Stress Linked to Harsher Parkinson’s Symptoms, but Mindfulness May Help

Marisa Wexler, MS avatar

by Marisa Wexler, MS |

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mindfulness and stress

People with Parkinson’s disease experience more stress than those without this disease, and high stress levels associate with a worsening of symptoms, research based on a patient survey reported.

Mindfulness, a practice of maintaining a heightened state of awareness of thoughts and feelings, may help to lower stress in people with Parkinson’s, especially anxiety and depressive feelings, it also reported.

These findings were in the study “Stress and mindfulness in Parkinson’s disease – a survey in 5000 patients,” published in npj Parkinson’s Disease.

A team led by researchers in the Netherlands sent out a survey through The Michael J. Fox Foundation’s Fox Insight program. The survey asked a variety of questions about stress, Parkinson’s, and related factors.

Survey answers were returned by 5,000 patients and by 1,292 controls, mostly relatives, spouses, or friends of patients who did not have Parkinson’s. Patients’ mean age was 67.3, their average disease duration was 5.9 years, and 48.6% were women. Among controls, the mean age was 60.8 years, and 78.0% were women.

Most survey respondents (93%) were white, and most (82.6%) lived in the U.S. Of note, not all survey respondents answered every question; the researchers analyzed data that were available.

Analyses demonstrated that perceived stress was generally higher in people with Parkinson’s than in controls. This effect was also “much larger for men than for women,” the researchers wrote.

Parkinson’s patients also scored higher than controls on measurements of anxiety and depression, and lower on dispositional mindfulness (a trait that allows a person to be aware of the present moment, even during ordinary tasks). These differences were all independent of age or sex.

Among patients, higher stress scores associated with worse symptoms for all symptoms assessed (including sleeping problems, depression, involuntary movement, and slowness of movement).

The symptom most affected by stress was tremor: 81.8% of patients reported a worsening in tremor during periods of stress.

“It should be noted, however, that PD [Parkinson’s disease] patients may perceive externally observable symptoms such as tremor more easily than slowness of movement or muscle stiffness, which could (partly) explain the difference between tremor and other motor symptoms,” the researchers wrote.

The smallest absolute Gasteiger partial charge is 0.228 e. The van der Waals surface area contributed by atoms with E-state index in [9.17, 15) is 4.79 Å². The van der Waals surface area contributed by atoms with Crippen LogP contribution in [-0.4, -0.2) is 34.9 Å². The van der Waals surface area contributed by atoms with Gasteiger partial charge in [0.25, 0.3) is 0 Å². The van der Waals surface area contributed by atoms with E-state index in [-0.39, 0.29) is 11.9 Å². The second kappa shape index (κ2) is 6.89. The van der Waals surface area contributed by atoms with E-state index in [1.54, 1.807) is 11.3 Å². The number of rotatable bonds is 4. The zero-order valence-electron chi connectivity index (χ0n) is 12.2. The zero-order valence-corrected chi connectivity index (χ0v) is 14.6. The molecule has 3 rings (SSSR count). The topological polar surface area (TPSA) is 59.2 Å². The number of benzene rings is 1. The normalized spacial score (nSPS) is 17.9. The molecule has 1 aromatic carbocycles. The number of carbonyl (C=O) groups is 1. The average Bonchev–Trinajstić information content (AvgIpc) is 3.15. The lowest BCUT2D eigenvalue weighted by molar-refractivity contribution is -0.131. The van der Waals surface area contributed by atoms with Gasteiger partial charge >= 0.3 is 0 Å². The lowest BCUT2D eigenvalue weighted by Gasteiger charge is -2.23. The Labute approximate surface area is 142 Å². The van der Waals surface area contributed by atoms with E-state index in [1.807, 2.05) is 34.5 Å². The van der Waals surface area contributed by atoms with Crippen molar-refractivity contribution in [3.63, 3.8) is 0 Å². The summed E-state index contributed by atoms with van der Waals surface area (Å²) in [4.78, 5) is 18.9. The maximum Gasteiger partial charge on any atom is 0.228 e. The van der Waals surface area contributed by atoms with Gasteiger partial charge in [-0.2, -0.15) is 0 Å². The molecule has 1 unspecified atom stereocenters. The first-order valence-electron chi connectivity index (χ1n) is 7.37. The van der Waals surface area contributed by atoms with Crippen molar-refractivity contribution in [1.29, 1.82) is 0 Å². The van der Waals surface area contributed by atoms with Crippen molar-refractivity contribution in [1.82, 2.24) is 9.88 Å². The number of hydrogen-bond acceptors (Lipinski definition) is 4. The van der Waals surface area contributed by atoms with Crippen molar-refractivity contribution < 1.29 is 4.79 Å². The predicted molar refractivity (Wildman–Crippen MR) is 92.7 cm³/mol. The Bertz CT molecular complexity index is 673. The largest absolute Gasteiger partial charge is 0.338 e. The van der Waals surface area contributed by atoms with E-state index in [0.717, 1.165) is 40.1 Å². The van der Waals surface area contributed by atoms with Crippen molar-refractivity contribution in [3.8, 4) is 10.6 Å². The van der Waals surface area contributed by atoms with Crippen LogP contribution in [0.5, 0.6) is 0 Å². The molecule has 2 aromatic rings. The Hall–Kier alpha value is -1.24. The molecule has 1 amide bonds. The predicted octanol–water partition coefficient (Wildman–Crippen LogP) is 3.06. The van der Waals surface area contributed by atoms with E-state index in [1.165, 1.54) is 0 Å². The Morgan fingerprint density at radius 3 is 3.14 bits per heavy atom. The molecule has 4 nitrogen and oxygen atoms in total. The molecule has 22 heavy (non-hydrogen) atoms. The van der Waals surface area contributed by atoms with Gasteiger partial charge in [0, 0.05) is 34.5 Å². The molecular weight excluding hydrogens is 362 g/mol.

Patients who reported higher stress levels were also found to be more likely to report lower scores related to quality of life, self-compassion, and dispositional mindfulness. Stressed patients were also more likely to show high scores related to rumination (continuously thinking about the same thoughts, which are often sad or dark).

In free-text portions of the survey, patients commonly stated that stress worsened their cognitive and communication difficulties, and heightened emotional symptoms like anxiety.

Physical exercise was the most commonly reported stress-reducing strategy in the survey, mentioned by 83.1% of patients. Other frequent approaches to lessen stress included religion, music, art, reading, taking anti-anxiety or antidepressant medication, and looking for social support (e.g., talking to a friend).

Over a third (38.7%) of Parkinson’s patients reported practicing mindfulness — which involves focusing on the present moment, rather than fixating on the past or worrying about the future.

Of note, patients who were mindfulness users reported significantly higher dispositional mindfulness, and also higher perceptions of stress and anxiety. The researchers noted that it is difficult to tease out cause-and-effect relationships from this data. For example, people who are more stressed might be more likely to seek out mindfulness, or mindfulness practitioners may be more in touch with feelings of stress or anxiety and so recognize them to a greater degree.

Mindfulness also was associated with less severe symptoms across all motor and nonmotor symptoms measured.

“Patients perceived a positive effect of mindfulness on their symptoms,” the researchers wrote.

“Highest effects were seen for depression and anxiety, for which, respectively, 60.2% and 64.7% noticed improvement,” they added.

About half of mindfulness users (53.2%) practiced this technique once a week or more, while over a fifth (21.5%) practiced mindfulness once a month or less. Broadly, individuals who practiced mindfulness more frequently reported a greater easing of their symptoms, but consistent benefits were seen among all mindfulness users regardless of frequency.

The researchers speculated that, even when people aren’t actively practicing mindfulness, they may incorporate it into their lives more informally, through subtle changes to lifestyle or thought patterns.

These findings “[support] the idea that mindfulness is effective in reducing PD symptoms,” the researchers wrote, though they again noted they could not determine cause-and-effect from these data. Rather, “people for whom mindfulness is most effective might consequently practice it more.”

The researchers called for further studies, particularly in larger and more diverse groups, to better understand the effects of stress on Parkinson’s patients, as well as the potential benefits of practicing mindfulness.

“The significant beneficial effects that patients experienced from self-management strategies such as mindfulness and physical exercise encourages future trials into the clinical effects and underlying mechanisms of these therapies,” they concluded.

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